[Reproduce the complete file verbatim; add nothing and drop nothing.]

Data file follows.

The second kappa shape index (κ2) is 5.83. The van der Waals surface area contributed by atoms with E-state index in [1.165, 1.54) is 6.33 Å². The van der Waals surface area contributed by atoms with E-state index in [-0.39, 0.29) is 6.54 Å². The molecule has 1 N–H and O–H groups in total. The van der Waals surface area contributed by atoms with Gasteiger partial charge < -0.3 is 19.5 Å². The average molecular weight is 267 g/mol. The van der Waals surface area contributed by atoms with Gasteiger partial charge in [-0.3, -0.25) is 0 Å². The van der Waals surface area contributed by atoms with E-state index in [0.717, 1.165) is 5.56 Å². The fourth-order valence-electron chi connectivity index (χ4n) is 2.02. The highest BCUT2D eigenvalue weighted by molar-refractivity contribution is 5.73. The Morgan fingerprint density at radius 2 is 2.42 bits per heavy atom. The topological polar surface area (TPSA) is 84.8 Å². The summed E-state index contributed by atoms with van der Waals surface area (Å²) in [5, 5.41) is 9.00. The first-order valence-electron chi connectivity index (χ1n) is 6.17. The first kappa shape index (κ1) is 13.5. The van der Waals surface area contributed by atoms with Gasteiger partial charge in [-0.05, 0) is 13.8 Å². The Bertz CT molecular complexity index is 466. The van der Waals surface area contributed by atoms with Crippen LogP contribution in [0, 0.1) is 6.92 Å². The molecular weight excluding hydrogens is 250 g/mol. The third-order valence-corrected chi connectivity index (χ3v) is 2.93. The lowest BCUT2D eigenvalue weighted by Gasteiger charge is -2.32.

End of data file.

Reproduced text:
The second kappa shape index (κ2) is 5.83. The van der Waals surface area contributed by atoms with E-state index in [1.165, 1.54) is 6.33 Å². The van der Waals surface area contributed by atoms with E-state index in [-0.39, 0.29) is 6.54 Å². The molecule has 1 N–H and O–H groups in total. The van der Waals surface area contributed by atoms with Gasteiger partial charge < -0.3 is 19.5 Å². The average molecular weight is 267 g/mol. The van der Waals surface area contributed by atoms with Gasteiger partial charge in [-0.3, -0.25) is 0 Å². The van der Waals surface area contributed by atoms with E-state index in [0.717, 1.165) is 5.56 Å². The fourth-order valence-electron chi connectivity index (χ4n) is 2.02. The highest BCUT2D eigenvalue weighted by molar-refractivity contribution is 5.73. The Morgan fingerprint density at radius 2 is 2.42 bits per heavy atom. The topological polar surface area (TPSA) is 84.8 Å². The summed E-state index contributed by atoms with van der Waals surface area (Å²) in [5, 5.41) is 9.00. The first-order valence-electron chi connectivity index (χ1n) is 6.17. The first kappa shape index (κ1) is 13.5. The van der Waals surface area contributed by atoms with Gasteiger partial charge in [-0.05, 0) is 13.8 Å². The Bertz CT molecular complexity index is 466. The van der Waals surface area contributed by atoms with Crippen LogP contribution in [0, 0.1) is 6.92 Å². The molecular weight excluding hydrogens is 250 g/mol. The third-order valence-corrected chi connectivity index (χ3v) is 2.93. The lowest BCUT2D eigenvalue weighted by Gasteiger charge is -2.32.